Tobacco workers in the U.S. South are primarily migrant workers from Mexico who suffer from inhumane working and living conditions. Many work without legal documentation and are vulnerable to exploitation. On average, they earn one-third of the federal poverty level for a family of four. Half of their households cannot afford to feed their families, and more than one-third of housing is severely inadequate or unfit for human habitation. Tobacco workers frequently suffer from acute nicotine poisoning, as well as heat stroke and pesticide exposure. The Farm Labor Organizing Committee represents ten of thousands of farmworkers in the U.S. and is currently leading a national campaign on behalf of tobacco workers in North Carolina. This presentation has a twofold objective: first, to offer a view of FLOC’s strategic plan to achieve human/labor rights for migrant workers; and second, to show a case study in which college students conduct community-based research in partnership with FLOC to achieve the organization’s goals. Specifically, students collaborate in research activities to better understand causes of migrant worker conditions and apply these understandings to projects that aim to achieve social change. One group is researching best fundraising practices in order to develop a sustained fundraising strategy for colleges. Another group is working on public advocacy by mobilizing broad based community support. Some students are researching key advisory board members of Reynolds America Inc. in order to hold them accountable for abuses in the corporation’s supply chain. Others are researching best strategies for blogging in order to effectively disseminate this information. By exploring this community-based research experience, this presentation offers an academic model for bringing theory of human / labor rights to practice at the college level.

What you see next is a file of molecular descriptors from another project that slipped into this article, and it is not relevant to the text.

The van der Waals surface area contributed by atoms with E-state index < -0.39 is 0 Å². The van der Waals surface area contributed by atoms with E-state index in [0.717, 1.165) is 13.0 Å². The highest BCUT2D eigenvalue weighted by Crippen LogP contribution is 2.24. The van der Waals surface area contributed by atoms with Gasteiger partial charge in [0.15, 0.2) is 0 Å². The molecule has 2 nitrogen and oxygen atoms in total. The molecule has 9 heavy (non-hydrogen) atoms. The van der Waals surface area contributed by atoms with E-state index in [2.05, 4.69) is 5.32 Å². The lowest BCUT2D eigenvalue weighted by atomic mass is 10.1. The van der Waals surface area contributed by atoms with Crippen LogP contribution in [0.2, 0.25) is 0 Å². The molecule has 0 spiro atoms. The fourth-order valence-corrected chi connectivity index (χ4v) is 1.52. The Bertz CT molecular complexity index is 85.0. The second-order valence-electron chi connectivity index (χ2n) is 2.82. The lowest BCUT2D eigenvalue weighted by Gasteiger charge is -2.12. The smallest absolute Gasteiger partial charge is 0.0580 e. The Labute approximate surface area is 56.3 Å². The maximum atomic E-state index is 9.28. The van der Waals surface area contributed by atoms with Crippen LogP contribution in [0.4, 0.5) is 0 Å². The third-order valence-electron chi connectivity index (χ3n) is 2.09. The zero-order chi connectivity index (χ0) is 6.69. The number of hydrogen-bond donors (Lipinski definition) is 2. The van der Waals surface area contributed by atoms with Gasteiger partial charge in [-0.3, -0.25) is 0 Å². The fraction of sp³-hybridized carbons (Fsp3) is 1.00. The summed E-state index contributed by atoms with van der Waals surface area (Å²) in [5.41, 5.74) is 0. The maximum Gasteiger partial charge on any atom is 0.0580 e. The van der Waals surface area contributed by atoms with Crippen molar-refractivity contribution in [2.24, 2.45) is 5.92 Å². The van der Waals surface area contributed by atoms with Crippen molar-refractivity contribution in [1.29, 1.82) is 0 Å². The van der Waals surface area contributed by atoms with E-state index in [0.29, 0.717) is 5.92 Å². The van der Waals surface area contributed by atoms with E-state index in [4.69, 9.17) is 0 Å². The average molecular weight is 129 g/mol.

Available at: http://works.bepress.com/clara_roman-odio/15/